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TEXT: The textile industry is an ever-growing market worldwide; likewise, it is considered one of the most vital sectors for Pakistan's economic growth. It is a significant contributor to its industrial exports. Over the years, this sector has seen cyclical results due to various reasons. The sector has struggled due to high manufacturing expenses, energy shortages, faulty strategies, and lack of support policies from the Government. A worldwide recession and quality competence are also significant threats to the sector. The main segments of this sector are clothing and garments, readymade fabrics, weaved apparel and processing sector. Even though most textile sales are made overseas to developed countries, the sector is still behind its South Asian regional competitors and has not performed to its full potential, particularly in recent years. The rapid industrialization and evolving technology in other countries are helping their textile industry have modern installations capable of highly efficient fabric production, which allows industry to record more revenues.

Road bumps towards growth:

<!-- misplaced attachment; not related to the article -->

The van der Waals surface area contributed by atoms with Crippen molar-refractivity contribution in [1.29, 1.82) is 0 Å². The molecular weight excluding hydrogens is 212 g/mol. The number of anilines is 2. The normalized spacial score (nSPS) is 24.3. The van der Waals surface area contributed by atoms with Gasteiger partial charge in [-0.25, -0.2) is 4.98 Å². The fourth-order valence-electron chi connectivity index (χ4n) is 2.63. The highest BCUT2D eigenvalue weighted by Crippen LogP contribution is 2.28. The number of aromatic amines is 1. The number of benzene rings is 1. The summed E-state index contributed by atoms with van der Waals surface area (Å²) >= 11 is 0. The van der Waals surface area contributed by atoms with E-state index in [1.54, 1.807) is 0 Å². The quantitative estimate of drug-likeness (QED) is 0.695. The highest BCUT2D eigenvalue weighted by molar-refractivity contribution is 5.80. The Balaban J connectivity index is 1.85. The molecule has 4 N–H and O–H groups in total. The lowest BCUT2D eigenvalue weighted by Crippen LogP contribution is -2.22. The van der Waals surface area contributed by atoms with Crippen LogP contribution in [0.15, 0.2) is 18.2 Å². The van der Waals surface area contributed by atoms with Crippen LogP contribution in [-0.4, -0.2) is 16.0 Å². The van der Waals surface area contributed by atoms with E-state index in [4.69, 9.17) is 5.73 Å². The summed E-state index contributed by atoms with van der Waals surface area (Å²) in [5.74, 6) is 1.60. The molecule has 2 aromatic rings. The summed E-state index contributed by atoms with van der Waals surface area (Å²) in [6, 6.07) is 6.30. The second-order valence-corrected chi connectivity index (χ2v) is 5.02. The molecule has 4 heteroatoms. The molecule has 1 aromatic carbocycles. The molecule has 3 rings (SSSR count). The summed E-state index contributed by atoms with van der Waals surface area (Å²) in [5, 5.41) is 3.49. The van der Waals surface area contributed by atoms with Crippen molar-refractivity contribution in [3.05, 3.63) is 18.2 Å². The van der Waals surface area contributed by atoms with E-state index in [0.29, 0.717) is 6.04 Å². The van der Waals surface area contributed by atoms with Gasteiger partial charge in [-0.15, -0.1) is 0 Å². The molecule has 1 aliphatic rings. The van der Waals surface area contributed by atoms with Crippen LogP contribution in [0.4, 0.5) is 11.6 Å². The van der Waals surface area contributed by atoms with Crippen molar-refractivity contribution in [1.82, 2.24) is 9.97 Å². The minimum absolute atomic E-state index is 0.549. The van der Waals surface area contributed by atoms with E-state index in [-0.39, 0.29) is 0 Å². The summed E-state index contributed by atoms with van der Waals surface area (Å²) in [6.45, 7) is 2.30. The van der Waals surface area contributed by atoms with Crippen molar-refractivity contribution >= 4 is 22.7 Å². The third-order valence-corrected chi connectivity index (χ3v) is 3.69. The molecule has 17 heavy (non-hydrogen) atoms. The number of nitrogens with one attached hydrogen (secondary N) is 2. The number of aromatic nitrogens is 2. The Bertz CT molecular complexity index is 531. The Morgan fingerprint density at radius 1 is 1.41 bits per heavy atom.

However, the journey of the textile industry in Pakistan has not been a smooth road. The emergence of the worldwide economic crisis was an instant setback, coupled with rising manufacturing expenses, escalating energy tariffs, rising prices & shortage of raw material, frail infrastructure, obsolete technology, and lack of investment were among various factors considered for the downfall of the textile industry. The major irritant in textile export growth is consistent low cotton production in the country.

Pakistan stood fourth in cotton production in 2012 13 with 11 million bales. Before that, the period between 1980 90 is considered the golden era for Pakistan regarding cotton production, when rapid growth was achieved. In 2014 15 the production increased 11 percent and held the record of 15 million bales. However, cotton outputs in Pakistan in 2020 21 have plunged to a 21-year low to 5.3 million bales, whereas the textile sector's requirement is 15 16 million bales. It has left the textile sector with no option but to import raw cotton from the US, Brazil, and Egypt.